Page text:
A couple of weeks back, I told you all I had a guest post in the German magazine, Love-Letter, to coincide with the release of DRIVEN in Germany on January 15th. Since then, several of you have asked what my article was about and if I could share it. The answer to question number one is that they asked me to write an article explaining why I felt readers would love a race car driver. The answer to number two is the article itself. Here you go:
Picture a man walking along an asphalt stretch, race suit unzipped so that the arms hang loose, shirt beneath fits tight, and an arrogant smirk turns up one corner of his mouth. He walks with the ghosts of a nightmarish childhood always over his shoulder, always haunting him, a constant reminder of the things he never wants, the things he’ll never allow himself to have. He is in the only place he can find solace and outrun his demons, even if just for a moment, the racetrack. He suits up, straps in the car, and drops the hammer as he exits pit row.
Adrenaline rushes through him, blood thunders in his ears, his head is clear for the first time in days, and his hands grip the wheel to give him complete control. It’s just him and the track. His actions and reactions, racer against racer, man against machine, and the ghosts of his past left in his dust as he hits two hundred miles per hour. The concrete wall beside him and the finish line ahead of him, both can make or break him, but neither can define him.
This is his peace. This is who he is, no apologies, no regrets. His need for speed is his salvation and his damnation all at the same time.
We all love our romance heroes in whatever career that makes them who they are – a businessman, a firefighter, a military hero, a boxer, a rock star – but something about a racecar driver called to me. Of course like all literary heroes, we expect him to be a little troubled and a lot good looking, but the question I asked myself was will women be drawn to read a story where the main character has a profession with an inherently male following?
Colton Donavan had been in my head – his story, his denial of worth, his drive to find redemption – and as hard as I tried to fit him in the three piece suit genre that was popular at the time I wrote Driven, that just wasn’t him. All I could see him as, the only career he could have, was a racecar driver.
Of course the career choice and symbolism of it plays perfectly into the plotline with the heroine, a woman recovering from her own ghosts, who spends her life helping damaged boys, but something about Colton’s career stood out to me and made me want to delve further. When women think of a racecar driver, they think Tom Cruise in Days of Thunder or Chris Hemsworth in Rush, so what was it that made me think women would want to read about mine?
First of all, there is something inherently sexy about a man drawn to speed, one who chooses to live his life on that razor thin edge between control and recklessness, life and death. The notion begs the reader to question if he pushes the limits in all aspects of his life. On the track the hero has the ability to control his moves – slow, fast, risky, safe – but off the track does he exert as much control over his lover and the unpredictability that love holds? Can he let go his dominating need for control and let someone in?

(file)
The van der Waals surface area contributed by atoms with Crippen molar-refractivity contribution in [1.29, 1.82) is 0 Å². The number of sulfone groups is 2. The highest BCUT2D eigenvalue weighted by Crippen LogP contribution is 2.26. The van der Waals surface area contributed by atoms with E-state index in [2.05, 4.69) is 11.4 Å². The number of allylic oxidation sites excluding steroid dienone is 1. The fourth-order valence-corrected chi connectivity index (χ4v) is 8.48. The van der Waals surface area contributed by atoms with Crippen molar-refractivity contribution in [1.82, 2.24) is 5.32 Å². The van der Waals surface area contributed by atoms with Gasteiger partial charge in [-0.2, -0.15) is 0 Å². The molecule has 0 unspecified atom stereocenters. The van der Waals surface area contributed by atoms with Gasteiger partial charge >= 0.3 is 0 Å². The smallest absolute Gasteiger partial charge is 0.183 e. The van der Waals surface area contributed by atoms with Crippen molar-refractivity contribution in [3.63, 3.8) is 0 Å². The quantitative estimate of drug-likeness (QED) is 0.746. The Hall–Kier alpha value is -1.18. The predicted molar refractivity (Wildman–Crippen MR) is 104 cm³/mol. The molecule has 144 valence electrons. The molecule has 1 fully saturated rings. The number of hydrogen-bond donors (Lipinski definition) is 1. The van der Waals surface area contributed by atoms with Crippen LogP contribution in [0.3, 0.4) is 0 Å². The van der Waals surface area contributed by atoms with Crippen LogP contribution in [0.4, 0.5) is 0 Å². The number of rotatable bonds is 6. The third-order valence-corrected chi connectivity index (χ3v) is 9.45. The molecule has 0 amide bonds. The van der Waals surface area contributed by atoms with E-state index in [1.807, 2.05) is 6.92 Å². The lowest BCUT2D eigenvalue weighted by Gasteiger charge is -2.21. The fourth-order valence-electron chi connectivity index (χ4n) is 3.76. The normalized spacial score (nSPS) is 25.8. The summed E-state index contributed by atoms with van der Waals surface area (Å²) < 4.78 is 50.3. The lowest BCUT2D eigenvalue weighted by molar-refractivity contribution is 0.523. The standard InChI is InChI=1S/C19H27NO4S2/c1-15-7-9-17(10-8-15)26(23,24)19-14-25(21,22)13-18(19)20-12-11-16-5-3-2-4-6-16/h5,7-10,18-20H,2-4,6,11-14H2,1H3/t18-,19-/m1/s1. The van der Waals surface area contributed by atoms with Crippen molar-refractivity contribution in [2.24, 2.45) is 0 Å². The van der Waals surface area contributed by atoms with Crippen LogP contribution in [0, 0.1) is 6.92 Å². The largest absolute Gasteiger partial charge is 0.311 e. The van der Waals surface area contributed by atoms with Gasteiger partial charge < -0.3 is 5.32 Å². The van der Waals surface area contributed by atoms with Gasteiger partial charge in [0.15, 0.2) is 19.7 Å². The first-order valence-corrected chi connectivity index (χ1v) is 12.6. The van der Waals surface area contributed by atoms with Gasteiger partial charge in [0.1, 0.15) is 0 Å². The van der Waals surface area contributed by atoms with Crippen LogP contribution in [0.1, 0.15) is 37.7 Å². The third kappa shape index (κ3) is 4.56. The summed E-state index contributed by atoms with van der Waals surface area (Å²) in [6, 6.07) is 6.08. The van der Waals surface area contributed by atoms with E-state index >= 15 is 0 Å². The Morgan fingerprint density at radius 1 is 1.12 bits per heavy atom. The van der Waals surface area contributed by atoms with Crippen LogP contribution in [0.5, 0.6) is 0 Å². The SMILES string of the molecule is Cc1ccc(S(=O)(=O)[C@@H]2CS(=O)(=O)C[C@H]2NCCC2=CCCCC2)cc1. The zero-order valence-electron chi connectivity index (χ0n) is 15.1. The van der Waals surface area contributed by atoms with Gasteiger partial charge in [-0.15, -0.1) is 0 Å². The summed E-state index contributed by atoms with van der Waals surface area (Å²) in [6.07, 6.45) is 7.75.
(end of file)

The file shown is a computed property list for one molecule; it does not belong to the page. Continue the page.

The athlete aspect of an alpha male character has always been a draw to readers. The need for the hero to be physically fit is something that is expected in a romance novel, and a racecar driver is no exception. A driver must be in exceptional shape to withstand hours on end in a car, to overcome the fatigue of fighting a steering wheel against the g-force they battle on the track, and to deal with the extreme temperatures they face inside of a helmet and race suit.
But here’s the thing, Colton’s career as a racecar driver helps him cope with his past, but its not what defines him. As with all male heroes in romance novels, it is what’s beneath the surface that captures our hearts. It is the rough exterior with the hints of vulnerability that tugs on our heartstrings and allows us as a reader to see past the actions that infuriate us because they hurt the heroine we’re rooting for. It is watching the female character delve deep enough with patience and obstinance to prove that she’s not going to hurt him like others have. As the reader we love to watch her try to unravel the tight hold the hero has on his control and succeed in unlocking the padlock protecting his heart for the very first time. We root for them when they struggle, blush from their combustible sexual chemistry, and swoon when the hero finally allows himself the chance at love.
The career may help distinguish the man, yes, but it’s the pieces of the little boy mixed with hardened man that wins our hearts in the end. Three-piece suit, military uniform, boxing shorts, baseball uniform – none of them matter because when the hero says “I love you” for the first time, it’s the transformation of the man that has won over our hearts. We can all identify with his profession, but we fall in love with the good guy the heroine has helped him become.
Will readers like Colton the race car driver? Definitely. He paints a striking picture in his fire suit with metal surrounding him, and adrenaline coursing through his veins like a necessity to survive. Will readers love Colton once they get a glimpse of the man beneath, who is struggling with his past and how he can overcome it, and find love with Rylee? There’s not a doubt in my mind.